Putting the “power” in power-pop
Young Enough by Charly Bliss is, in many ways, a coming of age story. It’s a story about growing up and the death of innocence and reclaiming your sense of identity and self-worth in the face of adversity. It’s also a coming of age story for Charly Bliss themselves, as Young Enough is just their second album, serving as the follow-up to the band’s 2017 debut Guppy, heralded by many as a massive success. Young Enough builds on this foundation and supercharges it with flare, style and emotion.
The album begins and ends with vocalist Eva Hendricks, whose gripping lyrics steal the show throughout the record. The attitude and presence she commands while delivering clever and hard-hitting lines makes her stand out amidst Charly Bliss’s synth progressions and blazing guitar riffs. Her vocal style may not appeal to everyone, but her performance is excellent throughout the record and suits the style perfectly.
Hendricks’ skillful lyricism is on display in some of the album’s best and most thematically relevant tracks, “Bleach,” “Hurt Me” and the title track “Young Enough.” In some capacity, these three songs address the themes of experiencing pain, lost love and abuse, which culminate in Hendricks’ transformation into who she is now while reflecting on her younger, more naïve self.
But none of this is to say that she lost her bravado and charm during that journey. “I’m f–ing joy and I hemorrhage light,” she tells us during “Bleach.” That song, in particular, stands out as the album’s best and most powerful, detailing Hendricks’ experience in an abusive relationship. But she is strong in the face of overwhelming adversity. The last line of the song, “Every day I thank the moon and stars/ that I was born a girl” is an affirmation of identity and self-love in spite of all that she’s been through.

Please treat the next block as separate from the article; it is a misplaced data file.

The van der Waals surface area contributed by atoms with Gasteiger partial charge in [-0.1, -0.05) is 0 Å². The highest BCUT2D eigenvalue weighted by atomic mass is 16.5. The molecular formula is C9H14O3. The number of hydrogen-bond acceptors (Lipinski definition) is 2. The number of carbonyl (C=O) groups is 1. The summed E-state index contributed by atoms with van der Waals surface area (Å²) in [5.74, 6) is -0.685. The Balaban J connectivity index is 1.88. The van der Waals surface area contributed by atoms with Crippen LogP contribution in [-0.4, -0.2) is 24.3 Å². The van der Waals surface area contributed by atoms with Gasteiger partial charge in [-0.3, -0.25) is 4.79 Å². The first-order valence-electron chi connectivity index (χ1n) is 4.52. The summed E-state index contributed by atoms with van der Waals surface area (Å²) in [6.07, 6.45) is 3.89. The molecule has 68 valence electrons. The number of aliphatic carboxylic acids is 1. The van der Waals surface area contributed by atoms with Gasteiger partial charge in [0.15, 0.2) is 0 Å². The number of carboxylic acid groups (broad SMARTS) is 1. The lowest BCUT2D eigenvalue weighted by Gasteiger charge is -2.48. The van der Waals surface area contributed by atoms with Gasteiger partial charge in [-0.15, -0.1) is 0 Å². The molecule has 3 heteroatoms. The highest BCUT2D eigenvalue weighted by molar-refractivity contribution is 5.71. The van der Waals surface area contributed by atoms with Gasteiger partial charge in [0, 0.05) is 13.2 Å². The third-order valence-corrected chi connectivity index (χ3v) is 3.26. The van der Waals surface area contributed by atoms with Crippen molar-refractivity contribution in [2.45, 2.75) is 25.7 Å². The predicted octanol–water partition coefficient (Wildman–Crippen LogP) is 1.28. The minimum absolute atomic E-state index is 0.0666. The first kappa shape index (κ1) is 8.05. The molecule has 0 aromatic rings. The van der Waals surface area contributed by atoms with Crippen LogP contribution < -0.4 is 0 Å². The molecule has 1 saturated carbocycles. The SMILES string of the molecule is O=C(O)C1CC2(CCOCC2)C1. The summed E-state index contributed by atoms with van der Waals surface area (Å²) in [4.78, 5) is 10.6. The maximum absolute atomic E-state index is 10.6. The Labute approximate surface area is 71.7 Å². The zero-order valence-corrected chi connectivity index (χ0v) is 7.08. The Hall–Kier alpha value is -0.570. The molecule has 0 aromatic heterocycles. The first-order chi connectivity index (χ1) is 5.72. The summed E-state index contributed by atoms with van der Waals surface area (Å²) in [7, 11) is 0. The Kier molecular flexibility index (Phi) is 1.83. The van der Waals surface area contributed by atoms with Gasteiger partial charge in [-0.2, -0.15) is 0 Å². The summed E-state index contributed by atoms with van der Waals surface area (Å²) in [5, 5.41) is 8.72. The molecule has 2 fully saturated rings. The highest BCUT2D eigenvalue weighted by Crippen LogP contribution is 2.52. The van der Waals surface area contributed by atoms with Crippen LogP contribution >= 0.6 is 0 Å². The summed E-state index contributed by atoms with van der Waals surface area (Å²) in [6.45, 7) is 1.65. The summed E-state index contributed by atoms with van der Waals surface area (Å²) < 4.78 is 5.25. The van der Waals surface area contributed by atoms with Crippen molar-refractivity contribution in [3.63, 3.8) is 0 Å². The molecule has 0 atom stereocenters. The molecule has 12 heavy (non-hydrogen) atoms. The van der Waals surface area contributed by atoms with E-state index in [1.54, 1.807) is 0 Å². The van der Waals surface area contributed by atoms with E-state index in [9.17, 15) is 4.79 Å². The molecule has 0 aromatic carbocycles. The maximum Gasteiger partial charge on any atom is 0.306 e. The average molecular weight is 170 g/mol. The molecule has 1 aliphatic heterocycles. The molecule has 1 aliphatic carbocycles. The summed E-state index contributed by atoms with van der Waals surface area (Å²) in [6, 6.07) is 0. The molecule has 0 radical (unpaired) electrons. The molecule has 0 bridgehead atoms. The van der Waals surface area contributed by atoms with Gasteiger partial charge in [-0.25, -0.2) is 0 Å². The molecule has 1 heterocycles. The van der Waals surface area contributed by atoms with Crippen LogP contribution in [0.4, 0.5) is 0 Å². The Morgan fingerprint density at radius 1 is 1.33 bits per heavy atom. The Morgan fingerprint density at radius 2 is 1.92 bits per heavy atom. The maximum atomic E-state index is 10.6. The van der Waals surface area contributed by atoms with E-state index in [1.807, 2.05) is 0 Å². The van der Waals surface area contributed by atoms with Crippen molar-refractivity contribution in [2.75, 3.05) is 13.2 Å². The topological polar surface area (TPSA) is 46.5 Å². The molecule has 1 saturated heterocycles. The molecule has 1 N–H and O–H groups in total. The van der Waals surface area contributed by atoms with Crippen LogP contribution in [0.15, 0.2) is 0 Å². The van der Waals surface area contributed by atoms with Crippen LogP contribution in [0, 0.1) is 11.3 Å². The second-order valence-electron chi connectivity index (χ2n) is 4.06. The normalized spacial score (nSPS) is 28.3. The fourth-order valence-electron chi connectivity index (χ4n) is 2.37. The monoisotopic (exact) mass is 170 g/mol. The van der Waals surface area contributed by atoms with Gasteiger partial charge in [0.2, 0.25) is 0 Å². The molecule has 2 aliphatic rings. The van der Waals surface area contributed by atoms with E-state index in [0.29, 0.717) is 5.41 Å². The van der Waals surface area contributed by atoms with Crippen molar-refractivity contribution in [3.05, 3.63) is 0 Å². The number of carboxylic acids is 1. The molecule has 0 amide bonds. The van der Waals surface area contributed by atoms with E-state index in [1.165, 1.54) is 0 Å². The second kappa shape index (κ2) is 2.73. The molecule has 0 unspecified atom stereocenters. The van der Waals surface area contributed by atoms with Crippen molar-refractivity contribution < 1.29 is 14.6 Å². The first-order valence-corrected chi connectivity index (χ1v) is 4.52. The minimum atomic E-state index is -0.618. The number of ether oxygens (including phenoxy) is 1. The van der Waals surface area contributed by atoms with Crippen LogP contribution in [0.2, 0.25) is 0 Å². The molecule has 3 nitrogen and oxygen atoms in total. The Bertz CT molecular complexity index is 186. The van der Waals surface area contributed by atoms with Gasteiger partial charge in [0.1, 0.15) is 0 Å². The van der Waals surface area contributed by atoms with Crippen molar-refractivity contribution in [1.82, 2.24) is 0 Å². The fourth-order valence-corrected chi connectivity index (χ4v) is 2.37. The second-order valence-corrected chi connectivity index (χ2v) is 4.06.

The title track sees Hendricks reflecting both on the love that she’s lost and her younger self. “Nobody knows you, the weight of your trust/ how I crushed and consumed you and loved you too much” she sings towards the end of the song. The song paints a hauntingly powerful image of young love lost.
“Hurt Me” seems thematically tied to “Bleach” dealing with similar emotions and experiences. Hendricks once again provides poignant lyrics that stick in the listener’s mind: “Eyes like a funeral/ mouth like a bruise/ veins like a hallway/ voice like a wound.”
Young Enough is filled with fun, catchy indie tunes that disguise the often-dark, somber nature of Hendricks’ lyrics. This dissonance makes for a fun and engaging dynamic throughout. Guitarist Spencer Fox offers catchy, foot-stomping riffs on tracks like “Blown to Bits,” “Under You” and “Hard To Believe.” The band melds core rock elements with a heavy dose of synthesizer and dream pop influences to form a quintessentially indie sound.
Musically, Young Enough doesn’t reinvent the wheel, nor does it have to. It’s stylistically consistent with its genre contemporaries. Its up-tempo songs and perpetually catchy riffs probably translate well when played live. However, the arrangement of the album can be a bit stale at times, as the band plays it safe and rarely takes chances musically. The result is a consistently strong product, but it does leave something to be desired when compared to Hendricks’ masterful lyricism.
Ultimately, Young Enough is a strong follow-up to the band’s 2017 debut. It builds on what came before, and above all else, it serves as a platform for Hendricks to truly step into her own as a frontwoman and songwriter. Musically this record can be a bit safe at times, but there is no questioning the phenomenal lyrical and thematic elements that Hendricks has crafted. With just two albums of material under their belt, it’s hard not to be excited about what Charly Bliss might come up with next.